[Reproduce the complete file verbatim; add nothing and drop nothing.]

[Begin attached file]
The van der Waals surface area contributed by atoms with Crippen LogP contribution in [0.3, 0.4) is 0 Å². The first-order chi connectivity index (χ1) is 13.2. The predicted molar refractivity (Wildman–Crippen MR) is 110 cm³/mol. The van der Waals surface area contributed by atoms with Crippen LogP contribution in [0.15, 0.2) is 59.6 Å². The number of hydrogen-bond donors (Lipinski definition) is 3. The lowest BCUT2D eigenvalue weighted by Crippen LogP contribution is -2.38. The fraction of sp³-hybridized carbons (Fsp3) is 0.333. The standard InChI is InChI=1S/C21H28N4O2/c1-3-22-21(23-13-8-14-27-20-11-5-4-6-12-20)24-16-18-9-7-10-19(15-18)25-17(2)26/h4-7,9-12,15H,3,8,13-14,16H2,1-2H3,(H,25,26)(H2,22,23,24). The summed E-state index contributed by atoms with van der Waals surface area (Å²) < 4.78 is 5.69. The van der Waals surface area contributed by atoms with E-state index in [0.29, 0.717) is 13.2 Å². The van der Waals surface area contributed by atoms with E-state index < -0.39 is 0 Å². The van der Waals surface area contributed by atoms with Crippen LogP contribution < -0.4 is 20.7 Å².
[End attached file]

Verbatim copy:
The van der Waals surface area contributed by atoms with Crippen LogP contribution in [0.3, 0.4) is 0 Å². The first-order chi connectivity index (χ1) is 13.2. The predicted molar refractivity (Wildman–Crippen MR) is 110 cm³/mol. The van der Waals surface area contributed by atoms with Crippen LogP contribution in [0.15, 0.2) is 59.6 Å². The number of hydrogen-bond donors (Lipinski definition) is 3. The lowest BCUT2D eigenvalue weighted by Crippen LogP contribution is -2.38. The fraction of sp³-hybridized carbons (Fsp3) is 0.333. The standard InChI is InChI=1S/C21H28N4O2/c1-3-22-21(23-13-8-14-27-20-11-5-4-6-12-20)24-16-18-9-7-10-19(15-18)25-17(2)26/h4-7,9-12,15H,3,8,13-14,16H2,1-2H3,(H,25,26)(H2,22,23,24). The summed E-state index contributed by atoms with van der Waals surface area (Å²) < 4.78 is 5.69. The van der Waals surface area contributed by atoms with E-state index in [0.29, 0.717) is 13.2 Å². The van der Waals surface area contributed by atoms with E-state index < -0.39 is 0 Å². The van der Waals surface area contributed by atoms with Crippen LogP contribution < -0.4 is 20.7 Å².